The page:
Penultimately, listen to a song for the season: Trish’s rendition of Amy Grant and Chris Eaton’s Breath of Heaven.

In closing, a seed of a song for you men and you women. I think it’ll be a waltz. Maybe the music will be married to it by next Advent.

chorus
Pregnant with Holy, pregnant with Holy

Some wonderful thing soon emerging
Pregnant with Holy, pregnant with Holy
Now all of the world hopes in waiting

verse i
Wave upon wave of some kind of promise
I stand in awe of this Life
Like the last seed on a desolate planet
A promise inside that has its own light

chorus
Pregnant with Holy, pregnant with Holy

Some wonderful thing soon emerging
Pregnant with Holy, pregnant with Holy
Now all of the world hopes in waiting

verse ii
So let it be with me just like all time
I give myself to this Life
Yes, I am here to give birth to the new Christ
Like everything else, bearing the Light

chorus
Pregnant with Holy, pregnant with Holy

Some wonderful thing soon emerging
Pregnant with Holy, pregnant with Holy
Now all of the world hopes in waiting

bridge
Bending so low to usher the hungry to the fantastic banquet of Life
This whole world is a mother in labor, her darkness relieved by one baby light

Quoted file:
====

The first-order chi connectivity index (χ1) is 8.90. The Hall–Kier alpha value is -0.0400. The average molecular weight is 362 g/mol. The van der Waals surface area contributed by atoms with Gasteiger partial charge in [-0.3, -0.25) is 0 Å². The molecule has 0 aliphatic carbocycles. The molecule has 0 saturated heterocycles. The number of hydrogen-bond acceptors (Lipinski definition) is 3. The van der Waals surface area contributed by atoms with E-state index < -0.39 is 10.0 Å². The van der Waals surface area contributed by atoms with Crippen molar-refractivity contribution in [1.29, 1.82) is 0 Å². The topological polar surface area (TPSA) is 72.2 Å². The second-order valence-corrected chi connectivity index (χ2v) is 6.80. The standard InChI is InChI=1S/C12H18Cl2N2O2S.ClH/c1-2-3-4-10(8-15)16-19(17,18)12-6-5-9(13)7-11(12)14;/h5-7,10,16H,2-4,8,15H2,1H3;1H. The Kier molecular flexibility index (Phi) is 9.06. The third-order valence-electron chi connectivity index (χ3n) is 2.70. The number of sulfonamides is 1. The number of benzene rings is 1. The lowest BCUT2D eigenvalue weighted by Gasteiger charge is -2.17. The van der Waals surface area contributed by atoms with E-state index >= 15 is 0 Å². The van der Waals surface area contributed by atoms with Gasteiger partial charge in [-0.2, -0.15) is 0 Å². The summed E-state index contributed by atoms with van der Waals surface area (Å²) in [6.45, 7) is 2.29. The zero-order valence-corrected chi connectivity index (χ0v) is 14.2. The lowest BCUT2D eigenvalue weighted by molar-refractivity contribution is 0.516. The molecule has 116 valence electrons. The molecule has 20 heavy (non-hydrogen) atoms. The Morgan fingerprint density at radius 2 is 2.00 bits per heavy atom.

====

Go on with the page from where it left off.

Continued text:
chorus
Pregnant with Holy, pregnant with Holy

Some wonderful thing soon emerging
Pregnant with Holy, pregnant with Holy
Now all of the world hopes in waiting

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About Richard Bruxvoort Colligan

Life is full and comes in seasons. View all posts by Richard Bruxvoort Colligan

4 responses to “On Men, Pregnancy and Advent

  • Sue V

    Richard,
    You are awesome! I am stirred in some way by each of your blogs. Keep ’em coming. No surprise here, but thanks for the feminine God offering. So true and so beautiful. You are a gifted wordsmith. I am proud to call you frentor!
    Saue

  • Monte Hillis

    Richard,
    It was some years ago that I preached a sermon on the first Sunday of Advent entitled “Pregnant with a Promise”. It grew out of what has become for me a ritual of reading “Showing Mary” by the Rev. Dr. Renita Weems each Advent. Perhaps you are familiar with it; from your post I gather you could easily find a kindred spirit in her portayal of Mary. I had the honor of preaching this again on the first Sunday of Advent this season. There is a line in which I say that pregnancy is an equal opporunity condition. I found a kindred spirit in your piece, which was send to me by a former [male] colleague. I will stay in touch. Blessings of the season.

  • marciewatson

    Awesome, Richard! Hope you don’t mind–I forwarded this on to the women in the Thursday Renovare groups. You continue to bless me. Thank you. Marcie

  • Jim Vigorito

    Thanks, Richard, for leading us to a new understanding of being pregnant with Holy.